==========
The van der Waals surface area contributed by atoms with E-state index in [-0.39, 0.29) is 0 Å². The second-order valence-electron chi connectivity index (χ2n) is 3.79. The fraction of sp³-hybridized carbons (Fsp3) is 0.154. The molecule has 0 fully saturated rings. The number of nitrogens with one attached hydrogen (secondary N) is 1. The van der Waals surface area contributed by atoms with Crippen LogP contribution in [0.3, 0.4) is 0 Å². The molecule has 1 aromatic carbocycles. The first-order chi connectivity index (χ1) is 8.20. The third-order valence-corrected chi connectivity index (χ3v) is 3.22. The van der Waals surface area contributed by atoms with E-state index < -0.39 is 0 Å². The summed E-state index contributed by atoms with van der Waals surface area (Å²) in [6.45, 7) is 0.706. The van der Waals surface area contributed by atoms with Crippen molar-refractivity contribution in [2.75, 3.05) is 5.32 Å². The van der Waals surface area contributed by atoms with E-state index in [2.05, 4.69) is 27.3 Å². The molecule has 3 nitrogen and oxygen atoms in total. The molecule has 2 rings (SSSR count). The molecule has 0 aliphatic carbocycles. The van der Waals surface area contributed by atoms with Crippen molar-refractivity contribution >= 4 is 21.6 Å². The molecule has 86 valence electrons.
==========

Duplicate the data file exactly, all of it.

The van der Waals surface area contributed by atoms with E-state index in [-0.39, 0.29) is 0 Å². The second-order valence-electron chi connectivity index (χ2n) is 3.79. The fraction of sp³-hybridized carbons (Fsp3) is 0.154. The molecule has 0 fully saturated rings. The number of nitrogens with one attached hydrogen (secondary N) is 1. The van der Waals surface area contributed by atoms with Crippen LogP contribution in [0.3, 0.4) is 0 Å². The molecule has 1 aromatic carbocycles. The first-order chi connectivity index (χ1) is 8.20. The third-order valence-corrected chi connectivity index (χ3v) is 3.22. The van der Waals surface area contributed by atoms with E-state index < -0.39 is 0 Å². The summed E-state index contributed by atoms with van der Waals surface area (Å²) in [6.45, 7) is 0.706. The van der Waals surface area contributed by atoms with Crippen molar-refractivity contribution in [2.75, 3.05) is 5.32 Å². The van der Waals surface area contributed by atoms with E-state index in [2.05, 4.69) is 27.3 Å². The molecule has 3 nitrogen and oxygen atoms in total. The molecule has 2 rings (SSSR count). The molecule has 0 aliphatic carbocycles. The van der Waals surface area contributed by atoms with Crippen molar-refractivity contribution >= 4 is 21.6 Å². The molecule has 86 valence electrons.